Batwoman may be a superhero, but her powers apparently don't extend to being able to marry someone of the same sex. The heroine, a Jewish lesbian, was denied a same-sex marriage by the execs of DC Comics, leading to a resignation of two Batwoman authors.
"We’re both heartbroken over leaving, but we feel strongly that you all deserve stories that push the character and the series forward. We can’t reliably do our best work if our plans are scrapped at the last minute, so we’re stepping aside," wrote Batwoman co-authors J.H. Williams and W. Haden Blackman on their website late Wednesday night, explaining that DC Comics had squashed many of their editorial choices and "most crushingly, prohibited from ever showing Kate [Batwoman] and Maggie actually getting married."
In addition, Williams tweeted:
@andykhouri Not wanting to be inflammatory, only factual- We fought to get them engaged, but were told emphatically no marriage can result.— J.H. Williams III (@JHWilliamsIII) September 5, 2013
Williams and Blackman will exit in December after three years on the beat, having made Batwoman (a.k.a. Kate Kane) one of the most-talked about and highly visible gay characters in the comic world, "a member of the U.S. Military Academy who was forced to leave after allegations arose that she was gay," as The Hollywood Reporter explained. Accordingly, her sexuality became a story all of its own.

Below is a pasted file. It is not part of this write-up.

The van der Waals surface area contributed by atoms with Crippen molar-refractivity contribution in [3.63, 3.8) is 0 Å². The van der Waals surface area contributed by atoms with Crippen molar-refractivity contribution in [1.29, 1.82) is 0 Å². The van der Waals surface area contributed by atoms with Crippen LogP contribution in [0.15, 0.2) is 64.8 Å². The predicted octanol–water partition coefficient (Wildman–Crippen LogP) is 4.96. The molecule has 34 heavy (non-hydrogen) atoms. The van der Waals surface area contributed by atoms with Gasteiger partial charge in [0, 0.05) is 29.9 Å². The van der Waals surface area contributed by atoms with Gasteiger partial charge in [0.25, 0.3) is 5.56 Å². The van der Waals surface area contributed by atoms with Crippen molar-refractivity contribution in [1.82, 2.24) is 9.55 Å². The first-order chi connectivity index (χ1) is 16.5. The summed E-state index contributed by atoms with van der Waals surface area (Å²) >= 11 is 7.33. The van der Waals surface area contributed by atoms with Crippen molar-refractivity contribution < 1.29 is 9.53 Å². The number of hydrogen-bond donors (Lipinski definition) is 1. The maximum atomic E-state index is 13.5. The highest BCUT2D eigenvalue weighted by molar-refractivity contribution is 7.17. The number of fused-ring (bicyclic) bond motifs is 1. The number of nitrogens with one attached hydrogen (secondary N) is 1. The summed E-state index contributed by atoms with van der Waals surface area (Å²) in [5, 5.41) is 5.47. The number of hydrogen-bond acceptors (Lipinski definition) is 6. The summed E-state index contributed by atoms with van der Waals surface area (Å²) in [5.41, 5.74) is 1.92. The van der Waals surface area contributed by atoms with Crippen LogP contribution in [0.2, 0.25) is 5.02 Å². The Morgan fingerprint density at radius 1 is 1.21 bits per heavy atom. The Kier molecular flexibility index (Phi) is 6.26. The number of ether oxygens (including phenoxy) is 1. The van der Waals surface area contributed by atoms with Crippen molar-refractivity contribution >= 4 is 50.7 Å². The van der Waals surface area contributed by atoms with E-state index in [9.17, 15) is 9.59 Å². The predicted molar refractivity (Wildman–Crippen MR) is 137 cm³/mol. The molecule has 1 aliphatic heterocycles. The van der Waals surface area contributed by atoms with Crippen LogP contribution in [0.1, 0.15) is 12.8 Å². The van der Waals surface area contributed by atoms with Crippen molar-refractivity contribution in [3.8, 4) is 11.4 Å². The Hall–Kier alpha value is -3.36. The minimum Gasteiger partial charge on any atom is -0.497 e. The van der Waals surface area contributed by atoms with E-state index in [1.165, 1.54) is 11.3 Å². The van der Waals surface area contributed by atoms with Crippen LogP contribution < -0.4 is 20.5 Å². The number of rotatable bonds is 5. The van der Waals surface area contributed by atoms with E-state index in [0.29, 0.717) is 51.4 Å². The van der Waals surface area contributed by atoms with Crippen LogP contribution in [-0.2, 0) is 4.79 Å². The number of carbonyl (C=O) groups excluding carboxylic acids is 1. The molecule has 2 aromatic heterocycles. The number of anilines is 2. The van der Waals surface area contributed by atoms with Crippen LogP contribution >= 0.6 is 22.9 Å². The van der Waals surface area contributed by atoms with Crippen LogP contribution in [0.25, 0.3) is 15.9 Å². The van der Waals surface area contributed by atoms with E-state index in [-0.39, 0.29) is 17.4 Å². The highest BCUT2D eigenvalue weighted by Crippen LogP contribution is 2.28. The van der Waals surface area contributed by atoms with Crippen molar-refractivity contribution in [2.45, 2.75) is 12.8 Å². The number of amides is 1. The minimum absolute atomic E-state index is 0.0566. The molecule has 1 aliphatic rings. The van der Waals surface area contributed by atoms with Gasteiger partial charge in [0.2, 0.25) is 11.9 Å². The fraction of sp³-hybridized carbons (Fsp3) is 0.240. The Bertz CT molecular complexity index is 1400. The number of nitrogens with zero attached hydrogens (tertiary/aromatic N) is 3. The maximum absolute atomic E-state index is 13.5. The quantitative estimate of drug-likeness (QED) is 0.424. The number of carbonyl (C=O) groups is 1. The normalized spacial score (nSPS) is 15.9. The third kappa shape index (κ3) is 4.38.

And a good one, too; the comic series's depiction of lesbian life earned an award from GLAAD in 2012. It was announced in February that Batwoman would be proposing (and hopefully married) to her girlfriend Maggie Sawyer.
Where authors decide to take Batwoman from here is up in the air. But this decision from D.C. to deny a Kane-Sawyer wedding, after a year of planning from its authors, is not a good sign for fans looking for more mainstream LGBT storylines from the company, let alone a LGBT hero in a future summer blockbuster. And it's another black eye for DC, which hired homophobic author Orson Scott Card to write a Superman comic (he later stepped down).
Comics book pages long been a place where authors are allowed to push the envelope, giving us characters like the Latino Spider-man and a gay Green Lantern. And there have already been gay marriages in comics, though not in the DC universe: Marvel's Northstar had a gay wedding in 2012. And Archie's gay character, Kevin Keller, had a gay wedding too—leading that issue of the comic to sell out.
By nixing the Batwoman marriage, DC takes a disappointing step backwards.
Wrote the Batwoman authors on their blog, "We’ve always understood that, as much as we love the character, Batwoman ultimately belongs to DC. However, the eleventh-hour nature of these changes left us frustrated and angry — because they prevent us from telling the best stories we can. So, after a lot of soul-searching, we’ve decided to leave the book." They can at least take solace in the fact that many comic fans are also frustrated and angry this morning.